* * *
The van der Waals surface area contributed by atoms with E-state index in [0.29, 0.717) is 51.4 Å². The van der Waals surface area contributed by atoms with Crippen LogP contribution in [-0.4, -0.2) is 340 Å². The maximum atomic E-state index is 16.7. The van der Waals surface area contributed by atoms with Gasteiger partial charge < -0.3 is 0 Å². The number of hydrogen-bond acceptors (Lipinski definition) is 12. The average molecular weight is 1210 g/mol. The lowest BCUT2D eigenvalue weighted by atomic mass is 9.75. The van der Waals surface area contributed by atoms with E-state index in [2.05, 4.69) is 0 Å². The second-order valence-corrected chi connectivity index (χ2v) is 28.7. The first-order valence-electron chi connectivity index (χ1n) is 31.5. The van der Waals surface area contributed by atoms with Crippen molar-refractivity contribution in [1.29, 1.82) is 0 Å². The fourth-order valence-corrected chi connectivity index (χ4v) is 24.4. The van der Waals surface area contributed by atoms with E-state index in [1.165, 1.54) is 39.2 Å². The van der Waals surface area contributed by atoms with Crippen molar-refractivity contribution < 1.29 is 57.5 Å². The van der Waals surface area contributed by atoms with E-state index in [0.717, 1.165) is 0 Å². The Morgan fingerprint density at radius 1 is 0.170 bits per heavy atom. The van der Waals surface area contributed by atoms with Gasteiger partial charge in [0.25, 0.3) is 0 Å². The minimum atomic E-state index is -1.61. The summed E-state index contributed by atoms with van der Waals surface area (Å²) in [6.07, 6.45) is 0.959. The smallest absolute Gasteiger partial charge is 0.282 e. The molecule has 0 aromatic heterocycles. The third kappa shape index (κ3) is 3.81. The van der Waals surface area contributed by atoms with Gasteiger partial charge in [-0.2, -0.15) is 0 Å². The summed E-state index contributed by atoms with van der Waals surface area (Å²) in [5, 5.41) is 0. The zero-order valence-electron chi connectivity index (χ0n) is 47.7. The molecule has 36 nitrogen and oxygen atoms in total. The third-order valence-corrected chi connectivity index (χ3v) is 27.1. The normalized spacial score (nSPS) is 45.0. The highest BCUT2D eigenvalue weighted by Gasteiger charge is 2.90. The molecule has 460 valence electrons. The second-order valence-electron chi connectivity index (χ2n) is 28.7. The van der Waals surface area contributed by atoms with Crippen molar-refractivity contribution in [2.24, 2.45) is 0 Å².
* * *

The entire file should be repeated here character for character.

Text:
The van der Waals surface area contributed by atoms with E-state index in [0.29, 0.717) is 51.4 Å². The van der Waals surface area contributed by atoms with Crippen LogP contribution in [-0.4, -0.2) is 340 Å². The maximum atomic E-state index is 16.7. The van der Waals surface area contributed by atoms with Gasteiger partial charge < -0.3 is 0 Å². The number of hydrogen-bond acceptors (Lipinski definition) is 12. The average molecular weight is 1210 g/mol. The lowest BCUT2D eigenvalue weighted by atomic mass is 9.75. The van der Waals surface area contributed by atoms with E-state index in [2.05, 4.69) is 0 Å². The second-order valence-corrected chi connectivity index (χ2v) is 28.7. The first-order valence-electron chi connectivity index (χ1n) is 31.5. The van der Waals surface area contributed by atoms with Crippen molar-refractivity contribution in [1.29, 1.82) is 0 Å². The fourth-order valence-corrected chi connectivity index (χ4v) is 24.4. The van der Waals surface area contributed by atoms with E-state index in [1.165, 1.54) is 39.2 Å². The van der Waals surface area contributed by atoms with Crippen molar-refractivity contribution < 1.29 is 57.5 Å². The van der Waals surface area contributed by atoms with E-state index in [0.717, 1.165) is 0 Å². The Morgan fingerprint density at radius 1 is 0.170 bits per heavy atom. The van der Waals surface area contributed by atoms with Gasteiger partial charge in [0.25, 0.3) is 0 Å². The minimum atomic E-state index is -1.61. The summed E-state index contributed by atoms with van der Waals surface area (Å²) in [6.07, 6.45) is 0.959. The smallest absolute Gasteiger partial charge is 0.282 e. The molecule has 0 aromatic heterocycles. The third kappa shape index (κ3) is 3.81. The van der Waals surface area contributed by atoms with Gasteiger partial charge in [-0.2, -0.15) is 0 Å². The summed E-state index contributed by atoms with van der Waals surface area (Å²) in [5, 5.41) is 0. The zero-order valence-electron chi connectivity index (χ0n) is 47.7. The molecule has 36 nitrogen and oxygen atoms in total. The third-order valence-corrected chi connectivity index (χ3v) is 27.1. The normalized spacial score (nSPS) is 45.0. The highest BCUT2D eigenvalue weighted by Gasteiger charge is 2.90. The molecule has 460 valence electrons. The second-order valence-electron chi connectivity index (χ2n) is 28.7. The van der Waals surface area contributed by atoms with Crippen molar-refractivity contribution in [2.24, 2.45) is 0 Å².